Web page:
Racial and Ethnic Inequality in Employer Provided Fringe Benefits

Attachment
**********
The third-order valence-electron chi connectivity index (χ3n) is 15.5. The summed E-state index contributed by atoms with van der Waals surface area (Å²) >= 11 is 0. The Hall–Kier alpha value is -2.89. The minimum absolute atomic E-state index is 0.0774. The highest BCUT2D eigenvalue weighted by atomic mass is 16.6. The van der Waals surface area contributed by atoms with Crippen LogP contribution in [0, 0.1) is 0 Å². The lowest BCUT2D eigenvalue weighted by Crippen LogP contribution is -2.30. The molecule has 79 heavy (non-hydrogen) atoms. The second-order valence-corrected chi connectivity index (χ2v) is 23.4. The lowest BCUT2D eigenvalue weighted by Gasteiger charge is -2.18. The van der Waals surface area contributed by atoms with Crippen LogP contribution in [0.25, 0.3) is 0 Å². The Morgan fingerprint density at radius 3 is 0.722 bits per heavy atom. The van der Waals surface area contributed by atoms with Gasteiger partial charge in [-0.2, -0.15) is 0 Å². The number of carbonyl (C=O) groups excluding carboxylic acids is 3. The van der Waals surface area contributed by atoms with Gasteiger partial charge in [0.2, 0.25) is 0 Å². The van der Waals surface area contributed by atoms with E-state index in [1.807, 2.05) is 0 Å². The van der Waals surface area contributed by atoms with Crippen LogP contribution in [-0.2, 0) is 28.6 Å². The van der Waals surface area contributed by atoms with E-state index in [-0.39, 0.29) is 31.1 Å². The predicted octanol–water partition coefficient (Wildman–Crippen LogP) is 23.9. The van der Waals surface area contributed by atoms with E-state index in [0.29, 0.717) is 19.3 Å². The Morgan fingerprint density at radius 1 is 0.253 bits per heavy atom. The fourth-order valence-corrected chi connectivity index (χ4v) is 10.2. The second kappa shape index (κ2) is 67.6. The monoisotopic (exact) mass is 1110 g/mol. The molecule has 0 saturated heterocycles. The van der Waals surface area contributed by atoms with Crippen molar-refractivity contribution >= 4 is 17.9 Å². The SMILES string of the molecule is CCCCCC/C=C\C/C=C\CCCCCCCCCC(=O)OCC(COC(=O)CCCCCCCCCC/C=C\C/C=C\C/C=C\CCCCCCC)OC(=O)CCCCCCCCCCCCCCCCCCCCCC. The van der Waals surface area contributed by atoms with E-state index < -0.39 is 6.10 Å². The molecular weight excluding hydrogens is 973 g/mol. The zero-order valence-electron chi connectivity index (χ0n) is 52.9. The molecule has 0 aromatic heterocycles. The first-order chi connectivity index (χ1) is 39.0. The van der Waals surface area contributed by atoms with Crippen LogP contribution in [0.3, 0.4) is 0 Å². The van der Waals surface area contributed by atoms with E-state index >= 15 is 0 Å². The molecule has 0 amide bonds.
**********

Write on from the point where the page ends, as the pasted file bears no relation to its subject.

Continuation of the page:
We examine racial and ethnic inequality in offers of employer provided fringe benefits (health insurance, life insurance and pension). Restricting to full-time workers in the private sector, we find that African Americans are significantly less likely to get fringe benefit offers than non-Hispanic whites after we control for individual differences in age and youth characteristics that matter for labor market success using the 1979 cohort of the National Longitudinal Survey of Youth. We do not find ethnic differences in the 1979 cohort or racial/ethnic differences in the 1997 cohort to be significantly large after controlling for individual differences in age and youth characteristics. Irrespective of race, ethnicity, gender or cohort, we always find that older workers are more likely to get fringe benefit offers as are workers with higher cognitive ability and years of education at age 22. We find that the cross-sections from the 1979 cohort of the National Longitudinal Survey of Youth have more fringe benefit offers than cross-sections from the 1997 cohort. A large part of the difference across cohorts can be explained by the older age profile of cross-sections from the 1979 cohort. Some part of the difference across cohorts can also be explained by differences in family background characteristics, particularly changing family structures which are important for non-Hispanic whites and for African American men. Improvements in cognitive ability and years of education at age 22 for the 1997 cohort increase the unexplained difference in fringe benefit offers across the two cohorts for women (irrespective of race or ethnicity), but not for men.
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